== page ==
- (Photo: Twitter)
American teacher Ronnie Smith, who was shot and killed in Benghazi on Thursday, depended on his faith in Jesus Christ alone while working in Libya, and had decided to move to that restive nation after listening to a message by preacher John Piper, according to reports.
"I want to go where no one could find a church if they wanted to, where no one has access to this gospel," Smith, a Texas native, said in a video before moving to Libya. The video was posted on the website of his home church, Austin Stone Community Church, until his death, according to CNN.
Smith, who served as a deacon in his church and was teaching chemistry at the International School in Benghazi, was killed by gunmen riding in a black jeep while he was out jogging on Thursday morning. The gunmen are suspected to be Islamist militants.
Smith, 33, who is survived by his wife, Anita, and his son, Hosea, was aware of the danger of working in Libya, but his faith in God gave him strength.
"No matter what happens, I'm good," he told his church members in the video, as quoted by CBS News. "That gives me peace, and I'm OK with that."
"That can never be taken away from me no matter what happens," Smith said, of his Christian faith.
Smith had been in Libya for about one and a half years before he was killed. Anita and Hosea returned to Texas, but Smith stayed back to help his students through midterm exams.
"I was raised in the church from the time I was an infant," Smith wrote on his church's website, about his Christian background. "It was only by the grace of God that I went through my high school and college years free from the major struggles that many of those I knew dealt with. It was not always sunshine and lollipops but God's hand was always leading me and He brought me to where I am today."
Smith admired the 18th century theologian Jonathan Edwards, who "understood that God gave us minds for the sole purpose of glorifying Him."
"All of his writings and personal letters are saturated with Christ and he always seemed to have the glory of God in the forefront of his thinking," Smith wrote about the theologian. "As a man of supreme intellect and prestige, he was refreshingly humble and holy. If I could model my life after anyone in the last 1000 years it would definitely be Edwards."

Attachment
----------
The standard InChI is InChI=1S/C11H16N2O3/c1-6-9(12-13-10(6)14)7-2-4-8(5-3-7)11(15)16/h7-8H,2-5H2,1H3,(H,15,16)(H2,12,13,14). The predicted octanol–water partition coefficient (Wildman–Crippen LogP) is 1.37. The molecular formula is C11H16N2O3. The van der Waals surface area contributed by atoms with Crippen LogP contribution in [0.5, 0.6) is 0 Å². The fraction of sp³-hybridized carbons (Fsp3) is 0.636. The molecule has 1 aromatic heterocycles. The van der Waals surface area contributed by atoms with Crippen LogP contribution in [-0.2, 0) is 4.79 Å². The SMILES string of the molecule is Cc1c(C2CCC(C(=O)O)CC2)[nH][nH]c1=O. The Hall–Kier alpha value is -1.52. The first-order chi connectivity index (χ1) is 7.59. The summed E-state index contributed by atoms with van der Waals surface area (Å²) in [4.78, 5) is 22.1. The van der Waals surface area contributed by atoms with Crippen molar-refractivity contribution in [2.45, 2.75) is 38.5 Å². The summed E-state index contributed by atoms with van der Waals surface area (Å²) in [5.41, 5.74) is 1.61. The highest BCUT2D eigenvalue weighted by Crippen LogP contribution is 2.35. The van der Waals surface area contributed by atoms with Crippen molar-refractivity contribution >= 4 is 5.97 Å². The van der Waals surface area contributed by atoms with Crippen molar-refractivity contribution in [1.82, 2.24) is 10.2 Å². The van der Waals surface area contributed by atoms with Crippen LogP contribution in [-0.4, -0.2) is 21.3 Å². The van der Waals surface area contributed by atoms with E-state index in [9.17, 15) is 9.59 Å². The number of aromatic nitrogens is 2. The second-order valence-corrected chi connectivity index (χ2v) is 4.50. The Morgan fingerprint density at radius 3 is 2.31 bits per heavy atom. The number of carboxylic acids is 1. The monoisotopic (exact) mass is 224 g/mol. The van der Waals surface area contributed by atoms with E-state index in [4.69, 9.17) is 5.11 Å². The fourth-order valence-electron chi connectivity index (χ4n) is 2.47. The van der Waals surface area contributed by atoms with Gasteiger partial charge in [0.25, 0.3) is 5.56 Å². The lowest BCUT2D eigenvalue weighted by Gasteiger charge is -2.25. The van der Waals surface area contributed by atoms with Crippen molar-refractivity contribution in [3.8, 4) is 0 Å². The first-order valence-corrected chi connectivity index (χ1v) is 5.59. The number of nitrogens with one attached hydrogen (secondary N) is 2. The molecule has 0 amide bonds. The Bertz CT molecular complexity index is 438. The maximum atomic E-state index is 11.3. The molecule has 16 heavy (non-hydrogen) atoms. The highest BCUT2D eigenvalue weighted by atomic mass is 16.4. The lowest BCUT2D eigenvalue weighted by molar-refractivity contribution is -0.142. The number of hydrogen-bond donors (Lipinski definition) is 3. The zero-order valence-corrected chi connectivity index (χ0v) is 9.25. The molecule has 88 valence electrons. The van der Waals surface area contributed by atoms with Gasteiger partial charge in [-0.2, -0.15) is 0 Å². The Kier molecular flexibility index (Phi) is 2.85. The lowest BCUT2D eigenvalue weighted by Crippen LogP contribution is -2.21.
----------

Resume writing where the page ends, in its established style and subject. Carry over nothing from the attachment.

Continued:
According to Dave Barrett, pastor of Austin Stone Community Church, Smith's greatest desire was for peace and prosperity in Libya "and for the people of Libya to have the joy of knowing God through Christ."
Smith was also inspired by Piper of the DesiringGod ministry.
"Ronnie wrote to us at Desiring God last year and told us that one of my messages was significant in leading him and his family to Libya," writes Piper on his blog.
"I came to tears this morning praying for Anita and Hosea," Piper says, but adds: "After sorrow and sympathy, my response was (and is) prayer. 'Lord, give Anita great faith. Help her to weep - but not as those who have not hope. Make that little fellow proud of his daddy. May he grow up thrilled to be in the bloodline of such a man.'"
Piper says he is also sobered by the news. "Ronnie is not the first person who has died doing what I have encouraged them to do. He won't be the last. If I thought death were the worst thing that can happen to a person, I would be overwhelmed with regret… But the whole point of Ronnie's life is that there is something worse than death. So he was willing to risk his own life to rescue others from something far worse."
Apart from the targeting of Western expats, local Christians of Libya have also been facing persecution at the hands of Islamists. The nation had as many as 100,000 Christians before the 2011 revolution toppled Gaddafi. But now, only a few thousand remain.